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6 November 2010 at 5:00 am #3592
HSBC press release on survey re climate change includes:Quote:Global optimism that climate change can be stopped is now 30 per cent lower than in 2007
Full release, minus the above:Quote:The results of HSBC's fourth Climate Confidence Monitor, published today, reveal that climate change is one of the top three concerns globally, on a par with economic stability and terrorism. In Hong Kong and Vietnam, climate change is the number one concern.
The emerging economies provide a welcome note of optimism, leading the way in terms of concern, personal commitment and the belief that climate change can be stopped in a survey that reflects a largely gloomy picture of a worried, pessimistic public. Two thirds (64 per cent) of respondents in China claimed to be making a significant effort to help reduce climate change, compared to 23 per cent in the UK, 20 per cent in the USA and 11 per cent in Japan. One in three people in Vietnam, India and China believe climate change can be halted, compared to just one in twenty in France and the UK.
People's opinions surrounding the business opportunities and economic prospects presented by climate change were more encouraging. Over half of respondents in Brazil, India and Malaysia strongly agreed their country would prosper and new jobs would be created by responding to climate change. The UK and the US were slightly less optimistic, but still a third of people thought economic opportunities and new jobs could be created.
This sentiment was accompanied by a strong call for business to invest in addressing climate change, with almost three quarters of people in France (73 per cent) and more than two thirds in Germany (67 per cent) expressing the view that greater business investment is needed in this area. NGOs and individuals were seen as central to the effort, backed up by effective government intervention (such as carbon taxes and emissions trading schemes).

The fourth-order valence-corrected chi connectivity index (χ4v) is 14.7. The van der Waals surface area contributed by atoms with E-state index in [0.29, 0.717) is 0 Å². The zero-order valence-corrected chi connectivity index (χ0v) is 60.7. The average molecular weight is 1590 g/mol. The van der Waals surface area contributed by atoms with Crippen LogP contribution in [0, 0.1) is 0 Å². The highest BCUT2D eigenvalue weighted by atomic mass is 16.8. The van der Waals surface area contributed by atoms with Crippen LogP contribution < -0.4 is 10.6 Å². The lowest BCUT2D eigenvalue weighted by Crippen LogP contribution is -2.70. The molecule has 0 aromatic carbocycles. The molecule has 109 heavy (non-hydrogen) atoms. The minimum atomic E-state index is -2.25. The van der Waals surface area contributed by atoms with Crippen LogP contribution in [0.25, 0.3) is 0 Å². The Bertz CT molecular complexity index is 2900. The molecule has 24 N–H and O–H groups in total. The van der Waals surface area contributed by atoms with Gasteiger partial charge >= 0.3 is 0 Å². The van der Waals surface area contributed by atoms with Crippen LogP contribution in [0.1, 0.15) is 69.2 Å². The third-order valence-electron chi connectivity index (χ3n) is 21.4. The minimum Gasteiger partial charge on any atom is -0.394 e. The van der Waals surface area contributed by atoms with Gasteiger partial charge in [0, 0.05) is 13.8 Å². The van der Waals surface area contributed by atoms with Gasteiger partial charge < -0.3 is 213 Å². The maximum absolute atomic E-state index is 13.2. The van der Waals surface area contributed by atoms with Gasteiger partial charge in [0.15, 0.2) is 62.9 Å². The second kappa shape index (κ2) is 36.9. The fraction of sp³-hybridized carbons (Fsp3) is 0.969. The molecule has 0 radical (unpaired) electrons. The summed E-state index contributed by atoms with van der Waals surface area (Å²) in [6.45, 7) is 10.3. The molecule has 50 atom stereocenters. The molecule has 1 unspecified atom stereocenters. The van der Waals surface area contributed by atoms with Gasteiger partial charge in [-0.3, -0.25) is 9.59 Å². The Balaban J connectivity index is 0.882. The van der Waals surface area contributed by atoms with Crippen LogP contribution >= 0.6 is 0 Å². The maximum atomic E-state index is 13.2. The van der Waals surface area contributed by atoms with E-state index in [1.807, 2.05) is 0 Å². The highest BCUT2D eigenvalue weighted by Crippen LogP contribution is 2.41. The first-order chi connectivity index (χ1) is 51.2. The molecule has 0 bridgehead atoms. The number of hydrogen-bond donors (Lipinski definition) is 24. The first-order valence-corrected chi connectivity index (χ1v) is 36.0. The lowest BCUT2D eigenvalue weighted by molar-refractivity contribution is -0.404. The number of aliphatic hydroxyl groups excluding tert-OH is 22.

Lord Nicholas Stern, Special Adviser to HSBC's Group Chairman on Economic Development and Climate Change, said: "Strong national and global policies that provide incentives for investment in clean technology, that price fossil fuels in ways that reflect their true economic and social costs, and that assist consumers in using energy more efficiently, have the potential to unleash a significant pool of investment that can serve as a powerful engine for a new era of economic growth."
Stuart Gulliver, Chairman, HSBC Europe, Middle East and Global Businesses [and Group Chief Executive Designate], added: "The climate business sector is growing fast and emerging markets are leading the way. Governments are pushing ahead with decarbonising their economies and businesses are responding by producing more low carbon goods and services. HSBC is working with clients to help them sow and reap the benefits of the low carbon economy."
1) Further research findings
- When asked to rank climate change against other issues as a priority for public spending, only healthcare was the outright higher priority. Addressing climate change is as high a priority for public money as tackling crime, supporting the national economy and funding education in most markets
- Four years of tracking data show that concern about climate change is picking up again after a slight drop
- Global optimism that climate change can be stopped is now 30 per cent lower than in 2007
- But the divergence of views is enormous – in Vietnam, 1 in 3 are optimistic whereas in France and the UK the figure is only 1 in 25, and 1 in 20 respectively
- Only 1 in 5 people globally believe that those who should be addressing climate change are doing what is needed
- China is the only market where more than half of respondents feel confident that enough is being done
- Just over a third of individuals claim to be making a personal effort to reduce climate change (this is a slight fall on last year), with the emerging economies making the most effort
The developed economies feel most strongly that business should invest more resources in tackling climate change (France: 73 per cent, Germany: 67 per cent, Hong Kong: 65 per cent) Recycling, reducing home heating / air conditioning and other energy saving home improvements are seen as the most important steps people can take to combat climate change.
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